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Forest district plans for Southland: New looks, new ways to play

Cook County Forest Preserve's Tinley Creek Bike Path along 159th Street near George Dunne National Golf Course Oak Forest Illinois

Cook County Forest Preserve's Tinley Creek Bike Path along 159th Street near George Dunne National Golf Course in Oak Forest, Illinois, Thursday, February 9, 2012. | Joseph P. Meier~Sun-Times Media

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See the plan

To view the forest district’s capital improvement plan, visit http://www.fpdcc.com/downloads/FinalCIP1-10-2012.pdf

Online gallery

For more photos pertaining to the forest preserve district’s plans for the
Southland, visit southtownstar.com.

Upcoming

Over the next five years, the plan shows:

$47.6 million for new and upgraded buildings,
recreational facilities,
restrooms and pavilions.

$33.8 million for new and rebuilt trails (of which
$7.4 million is expected
from grants).

$29.3 million for
landscape and habitat
restoration.

$11.8 million for parking lot improvements.

$5.3 million for consulting services, new plans.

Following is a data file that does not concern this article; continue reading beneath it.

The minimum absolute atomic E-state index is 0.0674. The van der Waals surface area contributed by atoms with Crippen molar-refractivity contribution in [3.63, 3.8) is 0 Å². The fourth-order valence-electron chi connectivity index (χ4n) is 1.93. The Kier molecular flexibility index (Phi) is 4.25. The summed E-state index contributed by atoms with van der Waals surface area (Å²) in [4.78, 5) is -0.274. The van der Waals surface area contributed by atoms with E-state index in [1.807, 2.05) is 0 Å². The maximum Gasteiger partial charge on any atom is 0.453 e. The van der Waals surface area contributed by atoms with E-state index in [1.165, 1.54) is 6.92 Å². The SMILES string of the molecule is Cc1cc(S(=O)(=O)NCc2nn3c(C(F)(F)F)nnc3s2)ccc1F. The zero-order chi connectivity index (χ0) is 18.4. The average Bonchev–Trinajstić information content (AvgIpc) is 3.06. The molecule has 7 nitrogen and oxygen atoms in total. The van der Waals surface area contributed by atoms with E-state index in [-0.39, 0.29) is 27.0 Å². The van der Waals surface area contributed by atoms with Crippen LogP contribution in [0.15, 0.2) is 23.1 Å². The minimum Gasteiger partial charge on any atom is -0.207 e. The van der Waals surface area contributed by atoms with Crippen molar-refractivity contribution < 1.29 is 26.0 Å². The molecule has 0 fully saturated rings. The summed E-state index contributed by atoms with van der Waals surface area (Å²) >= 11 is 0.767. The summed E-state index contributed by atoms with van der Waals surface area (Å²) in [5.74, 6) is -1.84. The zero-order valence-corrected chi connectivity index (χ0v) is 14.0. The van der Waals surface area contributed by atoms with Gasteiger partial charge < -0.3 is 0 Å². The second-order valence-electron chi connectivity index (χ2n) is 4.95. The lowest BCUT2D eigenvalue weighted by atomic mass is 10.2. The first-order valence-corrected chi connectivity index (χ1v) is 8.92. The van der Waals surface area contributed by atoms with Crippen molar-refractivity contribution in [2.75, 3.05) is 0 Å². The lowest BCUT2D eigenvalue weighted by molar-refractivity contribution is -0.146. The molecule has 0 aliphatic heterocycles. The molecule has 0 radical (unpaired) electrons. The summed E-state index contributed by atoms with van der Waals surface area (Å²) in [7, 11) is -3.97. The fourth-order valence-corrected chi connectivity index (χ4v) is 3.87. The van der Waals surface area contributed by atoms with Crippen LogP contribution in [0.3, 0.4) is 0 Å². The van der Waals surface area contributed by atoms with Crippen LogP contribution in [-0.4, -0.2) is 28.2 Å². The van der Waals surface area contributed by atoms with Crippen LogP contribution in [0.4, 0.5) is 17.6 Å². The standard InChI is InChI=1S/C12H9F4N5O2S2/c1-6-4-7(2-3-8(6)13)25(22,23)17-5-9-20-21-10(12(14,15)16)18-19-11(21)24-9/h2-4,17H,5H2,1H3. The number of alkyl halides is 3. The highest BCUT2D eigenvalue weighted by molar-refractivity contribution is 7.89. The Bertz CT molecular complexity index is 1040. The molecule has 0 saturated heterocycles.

$4.3 million for walks, shelters and ramps.

$3.6 million for fencing.

2012 projects

Southland projects to get under way this year:

Parking lot improvements at Thorn Creek, Tinley Creek, Yankee Woods, Bachelors Grove.

Upgrading the pavilion at Dan Ryan Woods.

Consulting services for the Oak Forest Master Plan, camp improvements, Calumet-Sag Bike Trail, new concession stand at Swallow Cliff, a boardwalk at Sand Ridge Nature Center and the Recreation Master Plan.

A new south suburban rowing facility, to be
developed over next three years.

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Updated: April 19, 2012 8:01AM



Where toboggans once ruled at Swallow Cliff Forest Preserve in Palos Township, some folks would like to see zip lines.

A new dog park, more trails and better campgrounds also were on the wish lists of Southlanders when the Cook County Forest Preserve District sought input to create a new five-year, $142 million capital improvement plan.

It’s more comprehensive than previous plans, with a focus on restoring facilities and offering more recreational opportunities, as people suggested.

District officials said they made a more concerted effort to obtain public input, sending staff members out into communities and using their website.

“We looked at every aspect of the district,” said Arnold Randall, general superintendent for the district.

The capital plan contains a lot of new ideas, along with more recreational opportunities, infrastructure improvements and deferred maintenance projects, he said. Randall emphasized that the capital improvement plan is “fluid,” subject to available funds and additional studies.

For starters ...

Money will be spent this year to create a Recreation Master Plan, to explore new suggestions such as a zip line at Swallow Cliff, a dog park in the south suburbs and possibly a banquet facility at George W. Dunne National Golf Course.